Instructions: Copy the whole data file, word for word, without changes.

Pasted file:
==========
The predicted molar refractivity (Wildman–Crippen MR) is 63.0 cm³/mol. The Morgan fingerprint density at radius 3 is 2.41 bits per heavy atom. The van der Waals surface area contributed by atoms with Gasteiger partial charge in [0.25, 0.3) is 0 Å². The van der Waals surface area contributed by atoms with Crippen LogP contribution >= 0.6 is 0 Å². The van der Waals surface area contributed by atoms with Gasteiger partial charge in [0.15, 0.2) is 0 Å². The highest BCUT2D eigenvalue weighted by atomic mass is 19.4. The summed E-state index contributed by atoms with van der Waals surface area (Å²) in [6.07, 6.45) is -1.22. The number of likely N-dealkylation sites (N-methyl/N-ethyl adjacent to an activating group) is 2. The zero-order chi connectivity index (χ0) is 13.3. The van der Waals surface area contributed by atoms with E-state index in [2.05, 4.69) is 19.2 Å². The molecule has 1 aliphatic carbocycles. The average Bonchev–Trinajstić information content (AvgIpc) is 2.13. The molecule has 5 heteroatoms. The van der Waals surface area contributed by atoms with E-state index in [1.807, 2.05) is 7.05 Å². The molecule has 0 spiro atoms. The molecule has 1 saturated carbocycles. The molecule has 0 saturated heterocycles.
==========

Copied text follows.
The predicted molar refractivity (Wildman–Crippen MR) is 63.0 cm³/mol. The Morgan fingerprint density at radius 3 is 2.41 bits per heavy atom. The van der Waals surface area contributed by atoms with Gasteiger partial charge in [0.25, 0.3) is 0 Å². The van der Waals surface area contributed by atoms with Crippen LogP contribution >= 0.6 is 0 Å². The van der Waals surface area contributed by atoms with Gasteiger partial charge in [0.15, 0.2) is 0 Å². The highest BCUT2D eigenvalue weighted by atomic mass is 19.4. The summed E-state index contributed by atoms with van der Waals surface area (Å²) in [6.07, 6.45) is -1.22. The number of likely N-dealkylation sites (N-methyl/N-ethyl adjacent to an activating group) is 2. The zero-order chi connectivity index (χ0) is 13.3. The van der Waals surface area contributed by atoms with E-state index in [2.05, 4.69) is 19.2 Å². The molecule has 1 aliphatic carbocycles. The average Bonchev–Trinajstić information content (AvgIpc) is 2.13. The molecule has 5 heteroatoms. The van der Waals surface area contributed by atoms with E-state index in [1.807, 2.05) is 7.05 Å². The molecule has 0 spiro atoms. The molecule has 1 saturated carbocycles. The molecule has 0 saturated heterocycles.